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Table of Contents   
ORIGINAL RESEARCH  
Year : 2016  |  Volume : 27  |  Issue : 6  |  Page : 630-636
Comparative evaluation of tooth substance loss and its correlation with the abrasivity and chemical composition of different dentifrices


1 Department of Conservative Dentistry and Endodontics, Centre for Dental Education and Research, All India Institute of Medical Sciences, New Delhi, India
2 Department of Pharmacology, All India Institute of Medical Sciences, New Delhi, India

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Date of Submission18-Nov-2013
Date of Decision31-Mar-2014
Date of Acceptance10-Nov-2016
Date of Web Publication7-Feb-2017
 

   Abstract 

Context: In India, teeth cleaning with tooth powder is common in rural and semi-urban areas. These dentifrices may contain low-quality abrasives, which may have a deleterious effect on dental hard tissues.
Aims: This study aims to evaluate the tooth substance loss caused by different dentifrices and to correlate it with chemical composition, size, and shape of abrasives used.
Settings and Design: An indigenously made automated machine was used for brushing the specimens.
Materials and Methods: Sixty-four freshly extracted premolars were allocated to eight groups (n = 8). Colgate toothpaste was used as the control group. Each specimen was brushed in a vertical motion for 2½ h at 200 strokes/min with a constant applied load of 200 g corresponding to 6-month brushing. The difference in weight (pre- and post-brushing) was determined by an analytical weighing machine. Chemical analysis was done to determine the presence of iron oxide by Inductively Coupled Plasma Mass Spectrometry method. Shape and size of the abrasive particles was evaluated under scanning electron microscopy (SEM).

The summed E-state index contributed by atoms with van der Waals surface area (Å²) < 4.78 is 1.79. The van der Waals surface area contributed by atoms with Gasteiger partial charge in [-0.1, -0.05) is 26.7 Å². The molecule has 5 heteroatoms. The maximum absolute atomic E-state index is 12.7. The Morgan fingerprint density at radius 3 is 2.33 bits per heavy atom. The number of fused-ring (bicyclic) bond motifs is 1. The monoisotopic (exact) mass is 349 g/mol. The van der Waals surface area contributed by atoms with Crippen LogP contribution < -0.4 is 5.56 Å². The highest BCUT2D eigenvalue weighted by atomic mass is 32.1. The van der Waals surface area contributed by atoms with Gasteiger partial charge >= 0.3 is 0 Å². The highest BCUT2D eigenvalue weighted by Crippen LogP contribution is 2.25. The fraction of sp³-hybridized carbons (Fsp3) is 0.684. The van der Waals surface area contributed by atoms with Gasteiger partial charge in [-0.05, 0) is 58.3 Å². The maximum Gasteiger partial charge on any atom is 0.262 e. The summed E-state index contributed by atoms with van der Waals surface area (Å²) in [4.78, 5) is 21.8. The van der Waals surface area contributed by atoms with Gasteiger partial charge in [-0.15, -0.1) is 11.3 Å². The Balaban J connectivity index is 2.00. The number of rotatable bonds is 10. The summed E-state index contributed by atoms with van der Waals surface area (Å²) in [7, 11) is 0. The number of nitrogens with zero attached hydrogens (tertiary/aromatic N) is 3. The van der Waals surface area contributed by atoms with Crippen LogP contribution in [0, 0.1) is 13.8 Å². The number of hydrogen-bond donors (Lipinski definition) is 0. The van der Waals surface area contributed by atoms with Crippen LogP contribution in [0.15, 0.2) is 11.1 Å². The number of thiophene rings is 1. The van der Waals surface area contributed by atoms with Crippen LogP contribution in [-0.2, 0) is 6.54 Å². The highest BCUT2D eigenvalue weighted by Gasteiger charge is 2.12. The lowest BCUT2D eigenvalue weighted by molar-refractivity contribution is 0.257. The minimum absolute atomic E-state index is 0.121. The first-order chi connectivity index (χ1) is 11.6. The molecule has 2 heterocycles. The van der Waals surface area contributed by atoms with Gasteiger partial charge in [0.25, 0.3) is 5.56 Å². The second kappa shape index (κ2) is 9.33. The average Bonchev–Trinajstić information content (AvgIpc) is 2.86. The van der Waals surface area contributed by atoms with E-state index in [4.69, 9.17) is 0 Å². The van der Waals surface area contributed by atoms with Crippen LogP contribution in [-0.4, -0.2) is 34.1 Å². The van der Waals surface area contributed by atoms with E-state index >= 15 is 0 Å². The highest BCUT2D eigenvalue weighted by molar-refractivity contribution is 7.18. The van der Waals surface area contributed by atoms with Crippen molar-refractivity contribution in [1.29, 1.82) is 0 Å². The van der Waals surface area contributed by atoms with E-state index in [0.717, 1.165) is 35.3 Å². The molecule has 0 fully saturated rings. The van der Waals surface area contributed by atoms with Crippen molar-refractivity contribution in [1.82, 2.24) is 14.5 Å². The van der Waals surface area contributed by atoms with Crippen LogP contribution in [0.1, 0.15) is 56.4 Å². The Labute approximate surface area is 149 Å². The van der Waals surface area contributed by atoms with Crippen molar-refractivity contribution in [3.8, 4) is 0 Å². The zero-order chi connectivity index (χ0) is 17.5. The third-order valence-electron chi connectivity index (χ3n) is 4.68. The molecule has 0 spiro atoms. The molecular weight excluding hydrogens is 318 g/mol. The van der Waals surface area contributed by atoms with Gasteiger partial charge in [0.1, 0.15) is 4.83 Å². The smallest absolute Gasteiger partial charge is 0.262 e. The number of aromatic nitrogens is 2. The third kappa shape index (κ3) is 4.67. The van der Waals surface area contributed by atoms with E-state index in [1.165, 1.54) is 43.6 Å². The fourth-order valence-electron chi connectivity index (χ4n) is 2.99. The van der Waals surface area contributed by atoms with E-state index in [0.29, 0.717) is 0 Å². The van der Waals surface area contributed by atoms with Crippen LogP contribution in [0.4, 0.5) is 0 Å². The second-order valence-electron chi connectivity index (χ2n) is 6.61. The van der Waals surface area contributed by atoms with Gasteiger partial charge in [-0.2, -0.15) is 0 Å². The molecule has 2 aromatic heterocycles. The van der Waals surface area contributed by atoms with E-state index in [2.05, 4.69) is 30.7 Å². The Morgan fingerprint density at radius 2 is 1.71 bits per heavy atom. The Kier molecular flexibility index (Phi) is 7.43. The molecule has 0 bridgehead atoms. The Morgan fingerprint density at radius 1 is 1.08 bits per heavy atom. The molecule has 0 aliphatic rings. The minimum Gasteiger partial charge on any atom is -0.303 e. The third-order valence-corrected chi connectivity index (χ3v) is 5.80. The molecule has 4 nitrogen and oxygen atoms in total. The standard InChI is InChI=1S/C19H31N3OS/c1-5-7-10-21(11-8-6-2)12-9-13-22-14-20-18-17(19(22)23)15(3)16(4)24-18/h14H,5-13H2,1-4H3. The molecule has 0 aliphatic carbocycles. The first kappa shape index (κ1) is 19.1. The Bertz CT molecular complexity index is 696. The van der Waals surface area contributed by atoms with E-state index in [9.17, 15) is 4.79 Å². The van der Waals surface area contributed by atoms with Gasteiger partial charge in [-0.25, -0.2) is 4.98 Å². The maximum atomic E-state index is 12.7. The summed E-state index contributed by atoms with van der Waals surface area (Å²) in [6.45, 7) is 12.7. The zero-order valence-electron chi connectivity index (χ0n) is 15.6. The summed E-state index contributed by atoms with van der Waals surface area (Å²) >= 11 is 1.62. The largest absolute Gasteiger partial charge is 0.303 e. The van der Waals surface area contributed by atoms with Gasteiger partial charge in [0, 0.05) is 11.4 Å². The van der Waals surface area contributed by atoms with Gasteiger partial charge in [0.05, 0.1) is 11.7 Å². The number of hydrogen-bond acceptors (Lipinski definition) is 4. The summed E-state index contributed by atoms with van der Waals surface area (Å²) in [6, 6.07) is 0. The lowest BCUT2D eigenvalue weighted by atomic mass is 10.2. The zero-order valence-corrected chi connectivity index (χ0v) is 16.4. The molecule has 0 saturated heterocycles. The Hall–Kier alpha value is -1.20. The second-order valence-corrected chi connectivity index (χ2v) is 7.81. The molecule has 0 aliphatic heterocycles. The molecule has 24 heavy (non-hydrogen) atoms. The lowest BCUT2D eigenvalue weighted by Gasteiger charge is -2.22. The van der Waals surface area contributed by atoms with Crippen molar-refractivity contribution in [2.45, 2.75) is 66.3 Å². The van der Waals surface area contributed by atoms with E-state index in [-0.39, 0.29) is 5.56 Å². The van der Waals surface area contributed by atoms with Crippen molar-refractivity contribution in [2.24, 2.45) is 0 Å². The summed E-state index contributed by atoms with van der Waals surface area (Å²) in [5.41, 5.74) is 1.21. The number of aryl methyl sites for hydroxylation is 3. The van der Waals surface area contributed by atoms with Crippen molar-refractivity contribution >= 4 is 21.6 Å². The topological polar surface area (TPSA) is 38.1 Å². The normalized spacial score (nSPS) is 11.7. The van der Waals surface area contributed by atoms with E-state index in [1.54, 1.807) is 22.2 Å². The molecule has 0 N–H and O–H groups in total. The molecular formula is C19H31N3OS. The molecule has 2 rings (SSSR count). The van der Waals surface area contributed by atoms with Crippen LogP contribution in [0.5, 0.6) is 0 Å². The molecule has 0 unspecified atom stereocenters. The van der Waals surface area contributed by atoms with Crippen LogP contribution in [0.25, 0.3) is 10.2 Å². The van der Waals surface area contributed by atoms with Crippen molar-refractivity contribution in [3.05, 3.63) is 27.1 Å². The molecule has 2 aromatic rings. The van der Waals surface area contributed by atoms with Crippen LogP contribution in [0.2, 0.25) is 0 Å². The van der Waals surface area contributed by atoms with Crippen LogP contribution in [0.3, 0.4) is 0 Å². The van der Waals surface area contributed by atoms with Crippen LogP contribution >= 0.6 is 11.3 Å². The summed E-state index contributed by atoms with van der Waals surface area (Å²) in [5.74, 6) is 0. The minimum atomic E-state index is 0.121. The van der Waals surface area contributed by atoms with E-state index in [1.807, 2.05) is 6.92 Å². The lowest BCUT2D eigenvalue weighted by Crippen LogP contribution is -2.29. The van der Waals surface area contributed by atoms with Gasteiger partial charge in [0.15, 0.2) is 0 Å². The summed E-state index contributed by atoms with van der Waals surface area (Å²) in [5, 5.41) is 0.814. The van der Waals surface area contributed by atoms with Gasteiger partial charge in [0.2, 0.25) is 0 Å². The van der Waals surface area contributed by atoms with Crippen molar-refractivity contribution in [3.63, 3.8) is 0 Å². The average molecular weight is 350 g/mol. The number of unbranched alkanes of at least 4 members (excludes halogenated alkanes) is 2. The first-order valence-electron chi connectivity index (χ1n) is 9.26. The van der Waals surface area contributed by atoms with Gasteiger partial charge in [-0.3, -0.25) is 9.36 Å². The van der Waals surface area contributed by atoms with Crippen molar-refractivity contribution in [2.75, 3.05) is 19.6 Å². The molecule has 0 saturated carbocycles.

Statistical Analysis Used: One-way analysis of variance and Paired t-test were used to analyze the data.
Results: Tooth substance loss was maximum in the group brushed with red tooth powder, which was shown to contain the highest amount of iron oxide and also exhibited large, irregularly shaped abrasive particles under SEM.
Conclusions: Tooth substance loss was documented to be correlated with chemical composition (iron oxide) and the size and shape of abrasive particles used in dentifrices.

Keywords: Abrasion, dentifrices, iron oxide, tooth brushing machine, tooth powder

How to cite this article:
Singh RP, Sharma S, Logani A, Shah N, Singh S. Comparative evaluation of tooth substance loss and its correlation with the abrasivity and chemical composition of different dentifrices. Indian J Dent Res 2016;27:630-6

How to cite this URL:
Singh RP, Sharma S, Logani A, Shah N, Singh S. Comparative evaluation of tooth substance loss and its correlation with the abrasivity and chemical composition of different dentifrices. Indian J Dent Res [serial online] 2016 [cited 2017 Mar 26];27:630-6. Available from: http://www.ijdr.in/text.asp?2016/27/6/630/199601
Dentifrices (toothpaste and toothpowders) are complex formulations, and it is necessary to achieve a fine balance to provide cosmetic and oral health benefits, while limiting chemical and/or physical damage to teeth.[1] Toothpowder is the most common form of oral hygiene practice in semi-urban and rural areas of India for economic reasons as well as due to misconception that these indigenous herbal products may be beneficial for dental and gingival health.

Abrasives are the insoluble components added to dentifrices to aid the physical removal of stains, plaque, and food debris. The most commonly used abrasives are silica and calcium carbonate.[2] A high-quality dentifrice contains silica,[3],[4],[5] but its use increases the cost and hence low-quality calcium carbonate, iron oxide, etc., are used to bring down the cost. Toothpowders, in general, are known to be 5 times more abrasive than toothpastes due to the quantity of abrasives used (95%) and their particle size.[6] Hence, concern has been expressed about its detrimental effects on tooth substance which pose an important oral health problem. The chemical composition of most of the tooth powders is not known, but they may contain chemicals of low pH, which could cause softening of the dental hard tissues.